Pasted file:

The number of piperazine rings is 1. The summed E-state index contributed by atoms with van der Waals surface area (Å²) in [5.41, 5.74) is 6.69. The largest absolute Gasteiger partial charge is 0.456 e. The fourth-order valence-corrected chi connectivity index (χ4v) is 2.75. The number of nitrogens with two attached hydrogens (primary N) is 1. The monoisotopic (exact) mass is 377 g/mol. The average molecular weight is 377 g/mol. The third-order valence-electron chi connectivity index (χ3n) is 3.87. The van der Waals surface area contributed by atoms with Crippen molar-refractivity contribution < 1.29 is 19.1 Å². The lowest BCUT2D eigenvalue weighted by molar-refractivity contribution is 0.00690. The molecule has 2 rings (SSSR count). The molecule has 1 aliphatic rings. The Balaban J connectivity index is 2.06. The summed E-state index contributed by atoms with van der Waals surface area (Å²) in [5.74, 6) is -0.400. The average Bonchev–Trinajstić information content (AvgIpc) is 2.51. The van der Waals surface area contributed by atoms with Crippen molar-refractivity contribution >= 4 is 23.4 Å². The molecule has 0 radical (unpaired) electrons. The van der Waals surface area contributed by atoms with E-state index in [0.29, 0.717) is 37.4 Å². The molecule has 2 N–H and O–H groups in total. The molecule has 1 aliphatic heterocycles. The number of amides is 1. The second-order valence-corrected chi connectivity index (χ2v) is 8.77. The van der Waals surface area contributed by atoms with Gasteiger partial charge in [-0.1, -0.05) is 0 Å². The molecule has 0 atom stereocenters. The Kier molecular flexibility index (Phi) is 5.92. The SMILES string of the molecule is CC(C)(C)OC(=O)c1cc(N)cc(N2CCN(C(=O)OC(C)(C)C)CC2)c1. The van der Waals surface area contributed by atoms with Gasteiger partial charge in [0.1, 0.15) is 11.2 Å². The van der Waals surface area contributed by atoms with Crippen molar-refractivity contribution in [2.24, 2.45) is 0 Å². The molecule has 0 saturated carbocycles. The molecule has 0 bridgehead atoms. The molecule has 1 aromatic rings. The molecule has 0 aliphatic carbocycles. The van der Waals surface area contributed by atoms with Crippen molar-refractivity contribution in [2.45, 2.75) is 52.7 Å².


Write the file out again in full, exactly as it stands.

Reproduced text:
The number of piperazine rings is 1. The summed E-state index contributed by atoms with van der Waals surface area (Å²) in [5.41, 5.74) is 6.69. The largest absolute Gasteiger partial charge is 0.456 e. The fourth-order valence-corrected chi connectivity index (χ4v) is 2.75. The number of nitrogens with two attached hydrogens (primary N) is 1. The monoisotopic (exact) mass is 377 g/mol. The average molecular weight is 377 g/mol. The third-order valence-electron chi connectivity index (χ3n) is 3.87. The van der Waals surface area contributed by atoms with Crippen molar-refractivity contribution < 1.29 is 19.1 Å². The lowest BCUT2D eigenvalue weighted by molar-refractivity contribution is 0.00690. The molecule has 2 rings (SSSR count). The molecule has 1 aliphatic rings. The Balaban J connectivity index is 2.06. The summed E-state index contributed by atoms with van der Waals surface area (Å²) in [5.74, 6) is -0.400. The average Bonchev–Trinajstić information content (AvgIpc) is 2.51. The van der Waals surface area contributed by atoms with Crippen molar-refractivity contribution >= 4 is 23.4 Å². The molecule has 0 radical (unpaired) electrons. The van der Waals surface area contributed by atoms with E-state index in [0.29, 0.717) is 37.4 Å². The molecule has 2 N–H and O–H groups in total. The molecule has 1 aliphatic heterocycles. The number of amides is 1. The second-order valence-corrected chi connectivity index (χ2v) is 8.77. The van der Waals surface area contributed by atoms with Gasteiger partial charge in [-0.1, -0.05) is 0 Å². The molecule has 0 atom stereocenters. The Kier molecular flexibility index (Phi) is 5.92. The SMILES string of the molecule is CC(C)(C)OC(=O)c1cc(N)cc(N2CCN(C(=O)OC(C)(C)C)CC2)c1. The van der Waals surface area contributed by atoms with Gasteiger partial charge in [0.1, 0.15) is 11.2 Å². The van der Waals surface area contributed by atoms with Crippen molar-refractivity contribution in [2.24, 2.45) is 0 Å². The molecule has 0 saturated carbocycles. The molecule has 0 bridgehead atoms. The molecule has 1 aromatic rings. The molecule has 0 aliphatic carbocycles. The van der Waals surface area contributed by atoms with Crippen molar-refractivity contribution in [2.45, 2.75) is 52.7 Å².